The Square (2017), Sweden. Ruben Östlund (Director and Scriptwriter). English and Swedish language. Plattform Produktion,ARTE France Cinéma (Production Companies). Claes Bang ("Christian"), Elisabeth Moss ("Anne"), Dominic West ("Julian") and Terry Notary ("Oleg").
|The Square (Ruben Östlund)|
The initial and satirical part of the film concerns a museum curator, Christian, admitting without the slightest pressure in an interview that the important thing for a museum curator was to get money, as public museums were in competition with extremely wealthy individuals whose daily purchasing capacity was about equivalent to a year for the museum. Art is a business and in a subsequent address to his staff and some guests for an imminent new display of an enigmatic female artist, never seen in the film The Square, he rattles on about the merit of the art in increasingly illogical and superficial form, as if this is a real criticism and understanding of art, whereas one suspects that Christian has no knowledge whatsoever. The same may be said of his audience who lap up all the doggerel, but really want to go to the food tables!
The Square, the piece of art, is a rectangular shallow excavation in the brickwork of the exterior walkway/driveway of the museum itself and it is within this space that equality and harmony, to others especially, is to be supreme and for this feeling of equality to motivate viewers beyond the square and into their own everyday lives. That's not what happens to Christian. Whatever obligations he may have as a consequence of the art installation, do not pass into his everyday life of dispute and rancour. The trigger (which matches an event which happened in the life of the director himself), is the loss of his wallet and phone by theft from some very adept street entertainers/pickpockets. I think, although it's not absolutely clear, that his rage and determination to recover his effects stem from an assault on his sense of superiority. Anyway, the adventures or misadventures are quite amusing.
The plot darkens when the PR company for the exhibit, in fact latches onto exactly what the exhibit is and produces an appropriate campaign which so upsets the museum's board that Christian "has to take the fall" and resign. Despite all the trappings of upper-middle-class life: an electric car, the most modern of units and a fancy, non-clinging, non-live in mistress (Elisabeth Moss as Anne in a very well judged performance which I think may have been ad-libbed), at the end of the film he seems quite alone and unhinged.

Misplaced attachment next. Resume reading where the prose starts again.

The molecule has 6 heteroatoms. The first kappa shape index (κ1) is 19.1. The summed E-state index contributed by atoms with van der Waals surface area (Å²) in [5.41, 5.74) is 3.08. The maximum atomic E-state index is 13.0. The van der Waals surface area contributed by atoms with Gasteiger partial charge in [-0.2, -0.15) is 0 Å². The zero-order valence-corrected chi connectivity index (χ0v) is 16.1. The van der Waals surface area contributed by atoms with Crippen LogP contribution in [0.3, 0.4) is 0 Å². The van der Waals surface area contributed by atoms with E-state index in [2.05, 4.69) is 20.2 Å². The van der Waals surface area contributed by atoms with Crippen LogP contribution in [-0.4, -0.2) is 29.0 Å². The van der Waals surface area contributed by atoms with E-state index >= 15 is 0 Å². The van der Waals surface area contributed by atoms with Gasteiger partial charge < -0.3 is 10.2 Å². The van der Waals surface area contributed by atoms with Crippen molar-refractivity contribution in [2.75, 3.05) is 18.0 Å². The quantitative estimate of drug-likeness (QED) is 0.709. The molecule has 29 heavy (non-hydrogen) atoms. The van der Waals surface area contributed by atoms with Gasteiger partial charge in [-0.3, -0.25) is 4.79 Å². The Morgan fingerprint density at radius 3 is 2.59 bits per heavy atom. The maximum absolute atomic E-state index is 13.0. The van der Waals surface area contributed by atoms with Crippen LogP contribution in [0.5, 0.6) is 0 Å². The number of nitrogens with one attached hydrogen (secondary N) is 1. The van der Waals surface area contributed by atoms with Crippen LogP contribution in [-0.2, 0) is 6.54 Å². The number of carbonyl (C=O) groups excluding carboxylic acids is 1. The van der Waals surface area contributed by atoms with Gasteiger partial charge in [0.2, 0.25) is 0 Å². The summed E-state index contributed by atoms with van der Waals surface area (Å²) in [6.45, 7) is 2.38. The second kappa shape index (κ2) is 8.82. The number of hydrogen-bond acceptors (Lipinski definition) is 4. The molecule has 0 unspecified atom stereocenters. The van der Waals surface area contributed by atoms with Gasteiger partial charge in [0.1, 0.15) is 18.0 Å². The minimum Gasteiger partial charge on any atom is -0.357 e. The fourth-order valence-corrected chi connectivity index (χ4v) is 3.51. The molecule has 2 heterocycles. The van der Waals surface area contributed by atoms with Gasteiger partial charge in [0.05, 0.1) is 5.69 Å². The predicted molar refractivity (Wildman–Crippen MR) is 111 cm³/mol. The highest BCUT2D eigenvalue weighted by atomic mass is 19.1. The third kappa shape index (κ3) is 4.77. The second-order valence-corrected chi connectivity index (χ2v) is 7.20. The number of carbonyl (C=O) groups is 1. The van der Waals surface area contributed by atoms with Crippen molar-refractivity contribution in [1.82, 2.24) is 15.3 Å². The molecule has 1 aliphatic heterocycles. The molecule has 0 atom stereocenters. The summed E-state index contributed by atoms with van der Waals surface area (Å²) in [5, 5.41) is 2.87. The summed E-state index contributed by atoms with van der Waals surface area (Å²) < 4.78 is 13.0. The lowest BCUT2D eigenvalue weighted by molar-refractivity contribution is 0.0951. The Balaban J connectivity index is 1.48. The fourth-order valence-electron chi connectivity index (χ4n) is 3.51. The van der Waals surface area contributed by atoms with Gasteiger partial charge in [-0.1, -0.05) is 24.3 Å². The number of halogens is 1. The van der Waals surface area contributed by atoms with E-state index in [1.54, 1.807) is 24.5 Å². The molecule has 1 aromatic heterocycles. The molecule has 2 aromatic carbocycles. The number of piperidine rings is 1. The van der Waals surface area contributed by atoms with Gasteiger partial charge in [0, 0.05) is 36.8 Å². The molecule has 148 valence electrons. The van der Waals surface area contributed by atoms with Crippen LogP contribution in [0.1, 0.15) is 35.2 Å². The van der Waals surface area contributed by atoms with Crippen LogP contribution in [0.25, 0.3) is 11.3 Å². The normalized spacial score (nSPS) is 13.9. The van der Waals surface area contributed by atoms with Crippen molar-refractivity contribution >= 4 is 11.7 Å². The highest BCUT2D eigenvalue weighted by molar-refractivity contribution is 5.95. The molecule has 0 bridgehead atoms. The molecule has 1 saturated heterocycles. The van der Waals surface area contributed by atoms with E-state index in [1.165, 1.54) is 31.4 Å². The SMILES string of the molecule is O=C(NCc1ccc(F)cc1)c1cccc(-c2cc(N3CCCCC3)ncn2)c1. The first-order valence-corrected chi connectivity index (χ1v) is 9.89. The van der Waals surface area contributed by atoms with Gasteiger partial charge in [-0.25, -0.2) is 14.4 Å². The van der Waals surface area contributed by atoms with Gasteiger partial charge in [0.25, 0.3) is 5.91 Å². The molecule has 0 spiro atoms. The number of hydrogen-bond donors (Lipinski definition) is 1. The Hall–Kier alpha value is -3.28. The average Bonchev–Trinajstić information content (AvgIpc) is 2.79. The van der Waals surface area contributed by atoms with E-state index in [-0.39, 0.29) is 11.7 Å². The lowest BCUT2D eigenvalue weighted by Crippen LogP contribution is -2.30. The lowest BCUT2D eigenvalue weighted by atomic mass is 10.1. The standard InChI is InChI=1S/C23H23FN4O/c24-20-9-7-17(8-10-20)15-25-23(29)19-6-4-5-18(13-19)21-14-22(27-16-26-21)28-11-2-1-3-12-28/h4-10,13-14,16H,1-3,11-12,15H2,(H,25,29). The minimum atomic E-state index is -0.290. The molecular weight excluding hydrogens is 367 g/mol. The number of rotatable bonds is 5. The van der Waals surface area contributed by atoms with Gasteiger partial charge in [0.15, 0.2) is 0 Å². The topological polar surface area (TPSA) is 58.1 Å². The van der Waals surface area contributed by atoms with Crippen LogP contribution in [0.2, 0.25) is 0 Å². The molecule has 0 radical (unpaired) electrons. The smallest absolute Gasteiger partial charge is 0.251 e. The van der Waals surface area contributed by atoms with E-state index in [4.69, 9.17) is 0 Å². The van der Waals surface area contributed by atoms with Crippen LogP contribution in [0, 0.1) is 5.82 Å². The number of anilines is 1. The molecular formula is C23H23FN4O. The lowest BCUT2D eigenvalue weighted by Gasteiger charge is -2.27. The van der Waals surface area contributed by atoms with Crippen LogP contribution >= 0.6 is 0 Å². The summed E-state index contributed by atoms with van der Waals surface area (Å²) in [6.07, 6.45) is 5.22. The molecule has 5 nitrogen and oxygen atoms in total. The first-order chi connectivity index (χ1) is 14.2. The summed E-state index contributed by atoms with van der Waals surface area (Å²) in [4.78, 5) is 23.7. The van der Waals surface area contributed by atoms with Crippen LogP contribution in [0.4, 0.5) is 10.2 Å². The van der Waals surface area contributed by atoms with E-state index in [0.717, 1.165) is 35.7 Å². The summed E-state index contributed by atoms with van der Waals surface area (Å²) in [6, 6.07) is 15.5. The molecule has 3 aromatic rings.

There is one scene of quite chilling intensity. The American actor Terry Notary whose nightclub (?) act involves him in playing an ape (and his physiognomy is quite apelike – I mean that in terms of the muscular development of his body and his props), alternately and cumulatively amuses and terrifies the museum's patrons at a black tie dinner. This was so convincingly handled that I was never quite sure that the audience really knew what was going on. Viewers of course can't be sure but it seemed to me that the actors within the film had no idea either, basically whether to "laugh or cry". When a number of the dinner suited and generally older men attack this character Oleg, it seemed to me that at the very least they felt genuinely insulted and threatened. The attack really seems genuine. It is a scene very much of the same power as the incredibly striking avalanche scene in the director's previous film Force Majeure (Sweden, 2014).
Now all the above relates to comedy of one sort or another. I would like to introduce a further cultural reference in relation to the film. For the ancient Greeks, comedy was not necessarily concerned with laughter. Nor was tragedy necessarily concerned with sadness. The essence of tragedy was the working through (in a play, the ancient equivalent of a film) of some character' s "fault" that is some defect in his character which INEVITABLY brings about his downfall. Very frequently the plot can be summarised as the hero/protagonist being warned by something like the Delphic Oracle "never to go to X" and "never to do why". The protagonist spends the play doing what he thinks he has been instructed to do and it is revealed at the climax that his every action has moved him closer to X and the fulfilment of Y. This is exactly what happens to Christian. His defective character is a severe want of both internal and external capacity for analysis. He is fundamentally superficial and makes the mistake of thinking the new installation/exhibition is merely "business as usual", oblivious to the moral and consequential responses to his decisions.
That's not to say he doesn't receive enormous encouragement. All around him, artists and curators are mouthing the artistic equivalent of psychobabble. But ultimately Christian has to carry the can for his own actions. Amongst the most compelling of this artistic nonsense is a short scene with Julian played by Dominic West. I don't think a single sentence he uttered made the slightest sense at all.
This is an highly accomplished, first-rate auteur film. It certainly deserved so it seems its Cannes win (Palme d’Or) although a number of critics have commented that the films in this year's festival were relatively average. Whether it's a masterpiece as commented on by some, I am not sure. I think only time will tell. But it is a superbly crafted, intelligent and highly professional production. One last comment: Claes Bang speaks two languages very proficiently, his own and English (even if it is in a somewhat provincial accent). He moves from one to the other with effortless ease and I don't think the performance suffers from being in one language or another. Quite the reverse. I wish I could do the same.